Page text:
Pioneers of the internet and the world wide web unveiled their ideas on how to preserve the web’s contents at a day-long symposium called “Saving the Web” held Thursday, June 16 at The John W. Kluge Center at the Library of Congress. Hosted by computer scientist Dame Wendy Hall, the event featured web pioneers and experts Vint Cerf, Ramesh Jain, James Hendler and others and was attended by more than 150 people.
Cerf, who co-designed the TCP/IP protocols and the architecture of the internet, unveiled the term “digital vellum.” Vellum refers to parchment made from calf skin. It has great stability and permanence if kept in the right environment. The web is perhaps the exact opposite. It is temporal. It changes quickly. The average web page remains online for barely 100 days and URLs are not stable. How do you make it permanent?
Cerf said that preservation should not be an afterthought or an accident. It should be built into the web: a self-archiving web. Objects, metadata and the connectivity of the web should all be captured. New systems must be developed to archive not just static pages but links, what pages connect to, and the experience of navigating. Executable code also needs to be preserved. Cerf suggested that government-sponsored research should incorporate the preservation of the data that results from it along with its metadata. Preservation of the web should be purposeful. “I don’t like preservation by accident,” Cerf said. What are the consequences of not acting? Cerf suggested that in the 22nd century, humanity may know more about Abraham Lincoln’s presidency than Barack Obama’s. Will future historians be able to write about our politics without access to today’s websites and social media?
Not all of the web can be saved, and some speakers suggested that not all of it should be. Political scientist David Lazer noted that much of the web today is bots and spam. How does one separate the wheat from the chaff? One idea may be to ask relevant stakeholders. What websites and web content would political scientists want about the 2016 election? This could inform what libraries and archives choose to preserve. Of course, this approach creates priorities that bring cultural and political biases, a point raised by Richard Price of the British Library. We may preserve political election websites but we would miss the political ideas that do not reach the mainstream.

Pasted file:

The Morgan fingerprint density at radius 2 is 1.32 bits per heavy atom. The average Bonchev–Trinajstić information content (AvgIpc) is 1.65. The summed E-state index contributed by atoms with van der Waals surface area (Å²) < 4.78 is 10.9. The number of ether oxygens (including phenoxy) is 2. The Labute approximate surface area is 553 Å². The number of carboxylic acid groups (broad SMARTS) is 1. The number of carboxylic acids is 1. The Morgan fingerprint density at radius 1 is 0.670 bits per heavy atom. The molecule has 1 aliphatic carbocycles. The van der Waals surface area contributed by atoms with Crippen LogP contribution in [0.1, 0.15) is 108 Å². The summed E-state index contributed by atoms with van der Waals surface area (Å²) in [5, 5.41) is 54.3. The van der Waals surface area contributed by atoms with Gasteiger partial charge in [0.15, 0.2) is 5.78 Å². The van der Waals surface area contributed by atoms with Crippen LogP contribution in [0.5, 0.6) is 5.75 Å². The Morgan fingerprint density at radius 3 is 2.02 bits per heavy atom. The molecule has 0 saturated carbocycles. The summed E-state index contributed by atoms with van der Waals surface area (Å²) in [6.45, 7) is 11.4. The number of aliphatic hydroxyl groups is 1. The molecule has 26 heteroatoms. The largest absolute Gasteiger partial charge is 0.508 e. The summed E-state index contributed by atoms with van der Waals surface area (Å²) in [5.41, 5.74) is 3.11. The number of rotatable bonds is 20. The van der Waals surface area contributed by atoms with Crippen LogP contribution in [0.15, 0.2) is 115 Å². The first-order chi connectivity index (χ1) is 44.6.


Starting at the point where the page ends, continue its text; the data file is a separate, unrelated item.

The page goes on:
Organizations are already preserving elements of the web. The Internet Archive, represented at the symposium by Jefferson Bailey, will soon reach 50 billion web captures. They are investigating building bots in order to preserve at the massive scale necessary. Abbie Grotke spoke on behalf of the Library of Congress Web Archives, which makes a deep regular crawl of large sites such as State.gov and employs RSS feed crawling to keep up with fast changes to websites. Still, with limited staff and resources, it is a challenge to keep pace. And presently the team can only focus on acquiring the data not on making it accessible.
James Hendler, an originator of the semantic web, illuminated the numerous challenges of the modern-day internet, namely that the data that powers the web lives in its structure. Information in a database is only so useful; descriptive data about the database tells a more complete story. It is this data that needs to be housed, searchable and findable. Students will need to acquire the literacy to work with these data sets. “Data is for this generation what writing was for past,” Hendler said.
Once the web is preserved there is much we can do with it. Katy Borner of Indiana University Bloomington displayed stunning maps and data visualizations. The closing panel discussed the research that can be done using web and social media content, and in particular the perils of not having that information in the archive. Matthew Weber of Rutgers pointed out that CNN’s coverage of Hurricane Katrina is not preserved in its entirety on their website; however it is preserved in the Internet Archive. Comparing the two sites, one sees that CNN perhaps made deliberate choices of what it chose to save and what it did not. Philip Napoli, also of Rutgers, discussed how archiving of journalistic content at the local level is nearly nonexistent. Could you do a project on local radio coverage from a certain time period? Likely not. It’s easier to study local news coverage from 1940 than for 2015. And Katrin Weller, an information scientist and former Kluge Fellow in Digital Studies discussed how the context of what we’re doing now on social media may be completely lost to future historians. How can we be sure that scholars of the future will be able to decode a tweet or understand what a hashtag was?
To close the day, Dame Wendy Hall unveiled a new Web Observatory Search. The new tool allows a full web search across known data sets, searching the metadata of documents, not the contents. An open source project, organizations that place their metadata in the system in the proper format will be able to have their data searchable and discoverable by users worldwide. While Hall recognizes that digital storage space will be needed in large quantities, she was more concerned about making sense of all the information once it is stored. In a very short time span, the web has grown and changed our world dramatically. What do we save? How do we save it? How will anyone make sense of it? What tools and policies can be developed to ensure the record of our current moment does not disappear? One thing all participants agreed upon: the principles of openness and multidisciplinary that created the web will be essential to preserving it.
“Saving the Web: The Ethics and Challenges of Preserving What’s on the Internet” occurred Thursday, June 16, 2016 at The John W. Kluge Center at the Library of Congress. The event was live-tweeted: #SaveTheWeb. Videos will be posted to our YouTube page.